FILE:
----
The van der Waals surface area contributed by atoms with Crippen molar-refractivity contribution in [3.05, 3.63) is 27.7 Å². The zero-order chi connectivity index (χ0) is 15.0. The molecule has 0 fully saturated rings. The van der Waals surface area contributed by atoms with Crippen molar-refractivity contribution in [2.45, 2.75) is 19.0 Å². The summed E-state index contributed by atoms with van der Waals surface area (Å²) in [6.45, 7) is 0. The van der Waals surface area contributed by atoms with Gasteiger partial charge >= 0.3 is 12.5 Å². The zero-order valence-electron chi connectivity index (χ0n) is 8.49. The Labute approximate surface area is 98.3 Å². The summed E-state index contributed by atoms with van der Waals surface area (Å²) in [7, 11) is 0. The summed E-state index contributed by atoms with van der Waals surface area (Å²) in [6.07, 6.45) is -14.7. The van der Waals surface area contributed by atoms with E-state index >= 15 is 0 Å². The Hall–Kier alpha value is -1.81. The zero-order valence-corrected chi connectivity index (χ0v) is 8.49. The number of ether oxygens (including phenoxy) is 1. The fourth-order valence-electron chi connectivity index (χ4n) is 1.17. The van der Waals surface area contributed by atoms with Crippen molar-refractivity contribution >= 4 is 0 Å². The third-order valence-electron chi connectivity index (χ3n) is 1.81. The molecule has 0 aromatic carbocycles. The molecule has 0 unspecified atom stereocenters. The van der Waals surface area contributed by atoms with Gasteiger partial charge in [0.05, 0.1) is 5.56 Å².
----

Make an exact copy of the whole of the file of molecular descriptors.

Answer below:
The van der Waals surface area contributed by atoms with Crippen molar-refractivity contribution in [3.05, 3.63) is 27.7 Å². The zero-order chi connectivity index (χ0) is 15.0. The molecule has 0 fully saturated rings. The van der Waals surface area contributed by atoms with Crippen molar-refractivity contribution in [2.45, 2.75) is 19.0 Å². The summed E-state index contributed by atoms with van der Waals surface area (Å²) in [6.45, 7) is 0. The van der Waals surface area contributed by atoms with Gasteiger partial charge >= 0.3 is 12.5 Å². The zero-order valence-electron chi connectivity index (χ0n) is 8.49. The Labute approximate surface area is 98.3 Å². The summed E-state index contributed by atoms with van der Waals surface area (Å²) in [7, 11) is 0. The summed E-state index contributed by atoms with van der Waals surface area (Å²) in [6.07, 6.45) is -14.7. The van der Waals surface area contributed by atoms with E-state index >= 15 is 0 Å². The Hall–Kier alpha value is -1.81. The zero-order valence-corrected chi connectivity index (χ0v) is 8.49. The number of ether oxygens (including phenoxy) is 1. The fourth-order valence-electron chi connectivity index (χ4n) is 1.17. The van der Waals surface area contributed by atoms with Crippen molar-refractivity contribution >= 4 is 0 Å². The third-order valence-electron chi connectivity index (χ3n) is 1.81. The molecule has 0 aromatic carbocycles. The molecule has 0 unspecified atom stereocenters. The van der Waals surface area contributed by atoms with Gasteiger partial charge in [0.05, 0.1) is 5.56 Å².